London: Longmans, Green and Co. 1935. First edition. Octavo, original red cloth, red top edge, original dust jacket. Near-fine book with mild soiling and edge-wear to price-clipped dust jacket. Item #294
"MARTYRDOM WAS IN THE AIR OF DOUAI" First edition of Waugh's novelistic biography of the Elizabethan Jesuit, doomed from the moment he landed at Dover in 1580. The book is divided into four sections: The Scholar; The Priest; The Hero; The Martyr. With the appendix reprinting "Campion's Brag," the priest's declaration of purpose: "The expense is reckoned, the enterprise is begun; it is of God, it cannot be withstood. So the faith was planted: so it must be restored."
"On December 1, 1581, Campion was executed at the gallows at Tyburn. Among the witnesses was one Henry Walpole, a student from Cambridge. As Campion was being drawn and quartered--part of the ghoulish ritual of execution--some of his blood apparently splashed on Walpole's coat. This had such a grave impact on the young man that his life was forever changed. He too crossed the Channel, became a Jesuit, and returned to England to face the identical fate as the martyr Edmund Campion." (Robert Ellsberg, All Saints). Edmund Campion was one of the Forty Martyrs of England and Wales, canonized by Pope Paul VI in October, 1970.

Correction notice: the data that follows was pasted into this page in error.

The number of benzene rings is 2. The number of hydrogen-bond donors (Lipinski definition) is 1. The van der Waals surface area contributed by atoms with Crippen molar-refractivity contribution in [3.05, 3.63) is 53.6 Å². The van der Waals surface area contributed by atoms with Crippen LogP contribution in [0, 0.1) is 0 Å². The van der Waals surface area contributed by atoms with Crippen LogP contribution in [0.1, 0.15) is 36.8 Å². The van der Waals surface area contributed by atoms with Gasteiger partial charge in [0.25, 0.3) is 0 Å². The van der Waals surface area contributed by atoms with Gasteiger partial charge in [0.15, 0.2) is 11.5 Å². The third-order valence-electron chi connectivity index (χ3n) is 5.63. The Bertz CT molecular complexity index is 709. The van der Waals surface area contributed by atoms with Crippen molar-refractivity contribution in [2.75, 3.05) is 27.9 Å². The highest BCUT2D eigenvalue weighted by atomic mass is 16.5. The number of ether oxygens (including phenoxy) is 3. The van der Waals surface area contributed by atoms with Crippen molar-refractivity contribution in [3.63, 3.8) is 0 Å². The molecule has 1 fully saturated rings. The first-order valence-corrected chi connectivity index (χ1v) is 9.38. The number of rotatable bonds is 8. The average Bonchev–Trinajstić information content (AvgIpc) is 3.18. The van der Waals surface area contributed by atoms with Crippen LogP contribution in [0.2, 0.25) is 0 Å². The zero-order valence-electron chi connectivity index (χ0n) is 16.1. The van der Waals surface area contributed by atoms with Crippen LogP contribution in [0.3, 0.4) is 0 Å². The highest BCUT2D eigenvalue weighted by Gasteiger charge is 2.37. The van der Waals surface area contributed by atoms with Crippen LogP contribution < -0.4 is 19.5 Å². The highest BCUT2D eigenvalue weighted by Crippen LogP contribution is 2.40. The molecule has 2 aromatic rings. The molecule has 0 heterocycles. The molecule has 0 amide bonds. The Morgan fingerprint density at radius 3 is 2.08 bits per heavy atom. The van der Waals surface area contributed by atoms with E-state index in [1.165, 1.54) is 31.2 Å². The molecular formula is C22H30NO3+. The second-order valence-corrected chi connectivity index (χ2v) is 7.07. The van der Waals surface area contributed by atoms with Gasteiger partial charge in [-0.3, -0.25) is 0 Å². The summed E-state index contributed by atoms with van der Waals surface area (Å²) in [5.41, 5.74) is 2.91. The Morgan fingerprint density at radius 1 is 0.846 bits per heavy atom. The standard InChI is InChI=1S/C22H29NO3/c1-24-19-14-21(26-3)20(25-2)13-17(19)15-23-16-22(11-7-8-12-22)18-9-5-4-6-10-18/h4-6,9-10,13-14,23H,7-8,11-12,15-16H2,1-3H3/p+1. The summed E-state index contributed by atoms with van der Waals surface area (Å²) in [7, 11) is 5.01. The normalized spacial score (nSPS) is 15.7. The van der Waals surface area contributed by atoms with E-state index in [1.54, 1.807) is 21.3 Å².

Dedicated by Waugh "To Martin D'Arcy, S.J/Master of Campion Hall, Oxford." It was Father D'Arcy who had received Waugh into the Church in 1930. Waugh donated all the royalties from the book to Campion Hall, the Jesuit private hall at Oxford University. Winner of the 1936 Hawthornden Prize, given annually for the best work of literature by a British author under the age of forty-one. Ahearn 012b. An excellent first edition copy of a tricky book.